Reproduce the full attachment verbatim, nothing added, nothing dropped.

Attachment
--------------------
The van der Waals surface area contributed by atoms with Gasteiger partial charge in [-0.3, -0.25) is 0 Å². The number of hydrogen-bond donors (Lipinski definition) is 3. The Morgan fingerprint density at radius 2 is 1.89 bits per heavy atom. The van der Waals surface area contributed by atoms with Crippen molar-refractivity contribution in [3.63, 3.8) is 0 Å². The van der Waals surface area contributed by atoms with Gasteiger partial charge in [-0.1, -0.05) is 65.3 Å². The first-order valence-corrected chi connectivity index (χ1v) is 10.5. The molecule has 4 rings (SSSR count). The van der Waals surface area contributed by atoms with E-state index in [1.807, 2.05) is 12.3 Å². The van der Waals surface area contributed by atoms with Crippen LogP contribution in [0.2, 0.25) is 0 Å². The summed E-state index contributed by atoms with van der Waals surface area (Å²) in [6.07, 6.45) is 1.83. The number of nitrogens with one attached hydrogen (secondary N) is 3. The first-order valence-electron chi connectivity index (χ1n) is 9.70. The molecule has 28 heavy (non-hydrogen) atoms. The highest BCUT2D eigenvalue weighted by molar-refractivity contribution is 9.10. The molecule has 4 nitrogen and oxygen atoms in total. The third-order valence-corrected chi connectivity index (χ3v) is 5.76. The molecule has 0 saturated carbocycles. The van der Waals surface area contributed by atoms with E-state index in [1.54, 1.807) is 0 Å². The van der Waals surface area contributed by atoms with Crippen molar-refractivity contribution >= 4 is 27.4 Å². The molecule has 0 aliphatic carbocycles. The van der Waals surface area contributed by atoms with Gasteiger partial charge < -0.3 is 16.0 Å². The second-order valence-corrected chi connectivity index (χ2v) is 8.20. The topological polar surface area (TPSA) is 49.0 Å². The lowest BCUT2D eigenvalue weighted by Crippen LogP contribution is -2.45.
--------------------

The van der Waals surface area contributed by atoms with Gasteiger partial charge in [-0.3, -0.25) is 0 Å². The number of hydrogen-bond donors (Lipinski definition) is 3. The Morgan fingerprint density at radius 2 is 1.89 bits per heavy atom. The van der Waals surface area contributed by atoms with Crippen molar-refractivity contribution in [3.63, 3.8) is 0 Å². The van der Waals surface area contributed by atoms with Gasteiger partial charge in [-0.1, -0.05) is 65.3 Å². The first-order valence-corrected chi connectivity index (χ1v) is 10.5. The molecule has 4 rings (SSSR count). The van der Waals surface area contributed by atoms with E-state index in [1.807, 2.05) is 12.3 Å². The van der Waals surface area contributed by atoms with Crippen LogP contribution in [0.2, 0.25) is 0 Å². The summed E-state index contributed by atoms with van der Waals surface area (Å²) in [6.07, 6.45) is 1.83. The number of nitrogens with one attached hydrogen (secondary N) is 3. The first-order valence-electron chi connectivity index (χ1n) is 9.70. The molecule has 28 heavy (non-hydrogen) atoms. The highest BCUT2D eigenvalue weighted by molar-refractivity contribution is 9.10. The molecule has 4 nitrogen and oxygen atoms in total. The third-order valence-corrected chi connectivity index (χ3v) is 5.76. The molecule has 0 saturated carbocycles. The van der Waals surface area contributed by atoms with E-state index in [1.54, 1.807) is 0 Å². The van der Waals surface area contributed by atoms with Crippen molar-refractivity contribution >= 4 is 27.4 Å². The molecule has 0 aliphatic carbocycles. The van der Waals surface area contributed by atoms with Gasteiger partial charge < -0.3 is 16.0 Å². The second-order valence-corrected chi connectivity index (χ2v) is 8.20. The topological polar surface area (TPSA) is 49.0 Å². The lowest BCUT2D eigenvalue weighted by Crippen LogP contribution is -2.45.